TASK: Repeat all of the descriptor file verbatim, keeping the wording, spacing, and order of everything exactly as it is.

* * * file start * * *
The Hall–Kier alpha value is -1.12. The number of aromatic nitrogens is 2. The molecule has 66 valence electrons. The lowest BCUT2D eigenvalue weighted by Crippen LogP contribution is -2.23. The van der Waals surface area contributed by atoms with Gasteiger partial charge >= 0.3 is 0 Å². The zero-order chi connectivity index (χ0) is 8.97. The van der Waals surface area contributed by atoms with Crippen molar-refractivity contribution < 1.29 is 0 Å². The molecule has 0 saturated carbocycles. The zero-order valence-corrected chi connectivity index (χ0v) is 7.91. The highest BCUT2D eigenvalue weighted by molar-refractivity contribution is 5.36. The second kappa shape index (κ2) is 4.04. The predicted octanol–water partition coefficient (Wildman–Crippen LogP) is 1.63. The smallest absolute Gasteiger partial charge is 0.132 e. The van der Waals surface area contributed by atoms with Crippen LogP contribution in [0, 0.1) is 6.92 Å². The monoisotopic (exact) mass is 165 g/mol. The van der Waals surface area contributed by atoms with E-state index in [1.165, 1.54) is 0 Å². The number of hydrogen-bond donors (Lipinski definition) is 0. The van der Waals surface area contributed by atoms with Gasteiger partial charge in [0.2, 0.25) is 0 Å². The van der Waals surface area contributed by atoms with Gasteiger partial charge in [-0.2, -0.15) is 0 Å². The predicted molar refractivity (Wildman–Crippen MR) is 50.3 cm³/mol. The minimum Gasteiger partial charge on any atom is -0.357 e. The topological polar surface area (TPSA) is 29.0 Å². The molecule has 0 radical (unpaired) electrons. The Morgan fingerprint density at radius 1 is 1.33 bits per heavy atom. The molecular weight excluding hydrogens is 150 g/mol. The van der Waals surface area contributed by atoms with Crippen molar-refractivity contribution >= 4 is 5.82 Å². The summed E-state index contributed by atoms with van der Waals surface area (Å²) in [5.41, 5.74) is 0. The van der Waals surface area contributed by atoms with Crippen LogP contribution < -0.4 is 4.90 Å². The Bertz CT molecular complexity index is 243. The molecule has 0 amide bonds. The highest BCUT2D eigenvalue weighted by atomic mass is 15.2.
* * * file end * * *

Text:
The Hall–Kier alpha value is -1.12. The number of aromatic nitrogens is 2. The molecule has 66 valence electrons. The lowest BCUT2D eigenvalue weighted by Crippen LogP contribution is -2.23. The van der Waals surface area contributed by atoms with Gasteiger partial charge >= 0.3 is 0 Å². The zero-order chi connectivity index (χ0) is 8.97. The van der Waals surface area contributed by atoms with Crippen molar-refractivity contribution < 1.29 is 0 Å². The molecule has 0 saturated carbocycles. The zero-order valence-corrected chi connectivity index (χ0v) is 7.91. The highest BCUT2D eigenvalue weighted by molar-refractivity contribution is 5.36. The second kappa shape index (κ2) is 4.04. The predicted octanol–water partition coefficient (Wildman–Crippen LogP) is 1.63. The smallest absolute Gasteiger partial charge is 0.132 e. The van der Waals surface area contributed by atoms with Crippen LogP contribution in [0, 0.1) is 6.92 Å². The monoisotopic (exact) mass is 165 g/mol. The van der Waals surface area contributed by atoms with E-state index in [1.165, 1.54) is 0 Å². The number of hydrogen-bond donors (Lipinski definition) is 0. The van der Waals surface area contributed by atoms with Gasteiger partial charge in [0.2, 0.25) is 0 Å². The van der Waals surface area contributed by atoms with Gasteiger partial charge in [-0.2, -0.15) is 0 Å². The predicted molar refractivity (Wildman–Crippen MR) is 50.3 cm³/mol. The minimum Gasteiger partial charge on any atom is -0.357 e. The topological polar surface area (TPSA) is 29.0 Å². The molecule has 0 radical (unpaired) electrons. The Morgan fingerprint density at radius 1 is 1.33 bits per heavy atom. The molecular weight excluding hydrogens is 150 g/mol. The van der Waals surface area contributed by atoms with Crippen molar-refractivity contribution >= 4 is 5.82 Å². The summed E-state index contributed by atoms with van der Waals surface area (Å²) in [5.41, 5.74) is 0. The van der Waals surface area contributed by atoms with Crippen LogP contribution < -0.4 is 4.90 Å². The Bertz CT molecular complexity index is 243. The molecule has 0 amide bonds. The highest BCUT2D eigenvalue weighted by atomic mass is 15.2.